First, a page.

Antique Pair of Sibling Small Portraits on Panel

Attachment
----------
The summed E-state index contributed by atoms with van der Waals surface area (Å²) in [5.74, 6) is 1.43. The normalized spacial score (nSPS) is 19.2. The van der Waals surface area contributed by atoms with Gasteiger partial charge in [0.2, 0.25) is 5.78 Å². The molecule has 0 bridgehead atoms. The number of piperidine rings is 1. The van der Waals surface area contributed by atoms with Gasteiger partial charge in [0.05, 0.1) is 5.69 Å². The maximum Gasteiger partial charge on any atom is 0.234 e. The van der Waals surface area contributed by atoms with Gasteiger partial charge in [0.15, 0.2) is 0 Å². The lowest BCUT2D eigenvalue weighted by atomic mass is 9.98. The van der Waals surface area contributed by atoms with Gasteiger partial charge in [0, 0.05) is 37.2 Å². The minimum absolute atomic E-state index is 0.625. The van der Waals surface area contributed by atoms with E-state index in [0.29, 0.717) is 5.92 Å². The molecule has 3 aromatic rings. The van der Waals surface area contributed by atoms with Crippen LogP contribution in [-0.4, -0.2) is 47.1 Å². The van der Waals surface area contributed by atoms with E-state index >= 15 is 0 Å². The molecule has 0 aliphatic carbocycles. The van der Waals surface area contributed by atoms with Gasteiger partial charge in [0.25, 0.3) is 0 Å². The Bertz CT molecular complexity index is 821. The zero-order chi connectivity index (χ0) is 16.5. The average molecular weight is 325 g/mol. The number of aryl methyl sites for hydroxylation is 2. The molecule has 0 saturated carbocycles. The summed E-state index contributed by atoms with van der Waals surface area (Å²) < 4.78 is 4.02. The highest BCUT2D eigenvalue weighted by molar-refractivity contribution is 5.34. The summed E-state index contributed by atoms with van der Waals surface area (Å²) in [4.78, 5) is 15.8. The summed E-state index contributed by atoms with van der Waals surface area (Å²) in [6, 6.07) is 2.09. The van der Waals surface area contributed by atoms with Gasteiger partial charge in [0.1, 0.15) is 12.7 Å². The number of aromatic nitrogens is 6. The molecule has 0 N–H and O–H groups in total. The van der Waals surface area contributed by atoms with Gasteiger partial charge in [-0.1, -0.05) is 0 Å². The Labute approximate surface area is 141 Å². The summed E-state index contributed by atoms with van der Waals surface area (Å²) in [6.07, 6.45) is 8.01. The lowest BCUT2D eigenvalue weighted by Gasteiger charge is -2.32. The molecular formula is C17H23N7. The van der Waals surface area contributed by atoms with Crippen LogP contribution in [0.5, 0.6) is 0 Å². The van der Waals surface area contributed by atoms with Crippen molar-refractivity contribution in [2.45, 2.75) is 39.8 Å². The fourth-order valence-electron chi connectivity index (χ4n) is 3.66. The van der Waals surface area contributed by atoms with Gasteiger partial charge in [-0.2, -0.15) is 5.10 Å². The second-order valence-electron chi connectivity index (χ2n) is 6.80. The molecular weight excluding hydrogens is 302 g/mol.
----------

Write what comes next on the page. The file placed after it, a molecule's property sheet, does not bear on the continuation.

• A great pair of oil on wood panel small portraits of brother and sister. Brother’s portrait was taken outside with fall-colored trees through which a patch of light blue sky shines through. He wears a white frilled collar above a dark blue stock that fits inside a white waistcoat. His dark blue jacket is double-breasted with brass buttons. He gazes directly at the viewer with brown or hazel eyes and ruddy cheeks and full lips. His blond hair is combed forward and he looks as if he believes himself to be very grown up. Sister had her portrait taken in the home. She, too, gazes straight at the view with big blue eyes and highly colored cheeks. Sister wears a white muslin dress with short sleeves and coral-colored ribbons and sash that match the color of her coral bead necklace. She sits in a wooden thumb-back arm chair with turned arms and front legs. In her lap is her doll who wears a long dress with a blue bodice, white skirt and red shoes. Behind Sister is a dark red half-drape. The pair of portraits are housed in what may be the original frames of molded wood. The inner cove of the frames were painted gold as if a liner. The frames have dry, grungy surfaces and the inner cove of Sister’s frame is missing a slice of wood in the upper quarter of the left inner edge. The wood panels are in very good condition (no cracks or warping). The panels were cut a bit smaller than the frame rabbets which allowed them to move around and there is some paint scuffing along those edges. I have propped the panels with cut pieces of ragboard to help them from moving around anymore. The back of Brother’s panel has the remnant of early brown paper with inscription that identified him and says he was born in April 1814. Unfortunately, the portion with his name is mostly lost and I can’t even venture a guess as to the name. Framed size 9” x 10 ½”. Looking at the clothing and the boy’s age, and considering a birthdate of 1814, I estimate these portraits were painted between 1826 and 1830.

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